And it has kept doing that, while its individual members ventured on in their careers to set sustaining outposts in Europe, New York City and Rhinebeck NY, New Haven, Middletown CT, San Diego, Valencia and Oakland, California. Today Wadada Leo Smith teaches at California Institute of the Arts, Roscoe Mitchell is at Mills College, percussionist Thurman Barker at Bard College, trombonist and electronic music composer George E. Lewis (just finishing pre-pub labors on his 650-page biography of the AACM Power Stronger Than Itself, due in spring from University of Chicago Press) is new director of Columbia University’s Center for Jazz Studies, Braxton is ensconced at Wesleyan University, and their influence extends to musicians far and wide. Several of these artists have been recognized with Guggenheim and MacArthur Awards, some have gained loyal followings and their albums proliferate — most recently, Muhal’s splendid recital Vision Towards Essence from the 1998 Guelph Jazz Festival has been issued by Pi Recordings. Most admirably, AACM members represent quality, and have never sold out.
True, the Art Ensemble, in its heyday, was canny about commercial appeal; Threadgill’s Very Very Circus with its twin electric guitars flirted hard with funk; Wadada has recorded three albums of Yo Miles! interpretations with guitarist Henry Kaiser, and no one has turned down any good paydays, but the AACM is not into smooth jazz, retreads of standards, romantic ballads or anything easy. The pianist Adegoke Steve Colson and his vocalist wife Iqua, organist-singer Amina Claudine Myers, the late tenorist John Stubblefield and trumpeter Malachi Thompson, the instrument-maker/reedist/sculptor Dougas Ewart, drummer Reggie Nicholson, younger AACM members such as wonderful flutist Nicole Mitchell and Mantana Roberts, who played a rigorously methodical, meditative and maximal-minimalist set somewhat reminiscent of Pharoah Sanders — no one takes the paved way forward. They all make music that leaves listeners feeling they’ve experienced something substantial, something to think about, remember and respond to. They do not promote a single style or sound, but rather an attitude of seriousness about what they’re doing, which leads to the construct of new things of beauty and unusual fun.
I’ve written about the AACM and its members from time to time, but never enough to repay my debt to the organization for adopting me into its audience, nor ever well enough to convince an enormous crowd to turn towards it. The other night, as usual, the music grabbed me — especially Roberts’ patient way of pressing her fundimental ideas, and Wadada’s burnished, blasting tone, deployed in a series of consecutively elongated episodes that weren’t structured as a song, concerto or suite, but rather a series of dramas coming to climax. Muhal was the last minute replacement in Wadada’s trio for a Chinese pipa player. His fingerwork was fast, close, articulate, personal, penetrating — he and Wadada and the drummer Martin Obeng formed a firm, flexible, balanced triangle of sound-makers, each supporting and provoking the others.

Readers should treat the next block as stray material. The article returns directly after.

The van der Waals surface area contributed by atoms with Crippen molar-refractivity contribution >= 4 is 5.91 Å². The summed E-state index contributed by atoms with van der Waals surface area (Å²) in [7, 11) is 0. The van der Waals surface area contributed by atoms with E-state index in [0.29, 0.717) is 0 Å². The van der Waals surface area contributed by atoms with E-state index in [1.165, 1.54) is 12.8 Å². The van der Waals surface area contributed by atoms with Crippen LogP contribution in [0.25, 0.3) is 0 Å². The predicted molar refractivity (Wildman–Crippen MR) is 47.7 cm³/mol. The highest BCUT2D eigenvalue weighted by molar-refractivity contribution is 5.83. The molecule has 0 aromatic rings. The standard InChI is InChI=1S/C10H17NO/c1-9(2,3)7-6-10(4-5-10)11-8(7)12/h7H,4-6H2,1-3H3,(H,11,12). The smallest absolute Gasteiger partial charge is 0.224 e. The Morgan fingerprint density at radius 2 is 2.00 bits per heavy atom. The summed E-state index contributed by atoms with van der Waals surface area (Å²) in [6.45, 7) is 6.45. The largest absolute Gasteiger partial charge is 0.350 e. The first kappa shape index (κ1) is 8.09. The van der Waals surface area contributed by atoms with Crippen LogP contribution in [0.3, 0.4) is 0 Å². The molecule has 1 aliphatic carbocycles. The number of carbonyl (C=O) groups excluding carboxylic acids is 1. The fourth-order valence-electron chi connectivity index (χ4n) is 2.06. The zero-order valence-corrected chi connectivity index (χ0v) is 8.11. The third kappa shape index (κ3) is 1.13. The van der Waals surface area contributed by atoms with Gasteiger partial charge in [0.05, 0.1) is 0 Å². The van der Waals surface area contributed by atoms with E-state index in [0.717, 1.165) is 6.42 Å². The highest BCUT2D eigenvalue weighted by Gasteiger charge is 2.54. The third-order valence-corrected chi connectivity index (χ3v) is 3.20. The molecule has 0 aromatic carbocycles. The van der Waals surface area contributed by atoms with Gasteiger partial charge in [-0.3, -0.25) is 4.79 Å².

There were perhaps 50 people in attendance — besides other AACM musicians (Threadgill, Lewis, Nicholson), a familiar coterie of players (pianist Vijay Iyer; percussionist Adam Rudolph, who has been conducting his GO Orchestra at the downtown arts space Roulette on regular Monday for several weeks; drummer Harris Eisenstadt, whose recording The All Seeing Eye + Octets celebrates Wayne Shorter without imitating him), recordists (Jon Rosenberg, who has documented many of the AACM’s New York concerts over the years), journalists (me, photographer Alan Nahagian) and fans (some of them quite influential: Ken Pickering, principal of the Coastal Jazz & Blues Society of Vancouver Canada; Petri Haussila of Finland’s Tum Records; Velibor Pedeski, an electronica deejay and frequent manager of edgy musicians). We know the AACM has something to share that we want to hear, and though it’s not the 25th anniversary of the association or its 50th, nor is there a chart-climbing hit captivating the country or a big tour planned or awards on the way or other glitzy buzz, I wanted to inform you about how strong, steady, enduring the experiments and investigations of this unrivaled group remain, besides being always new.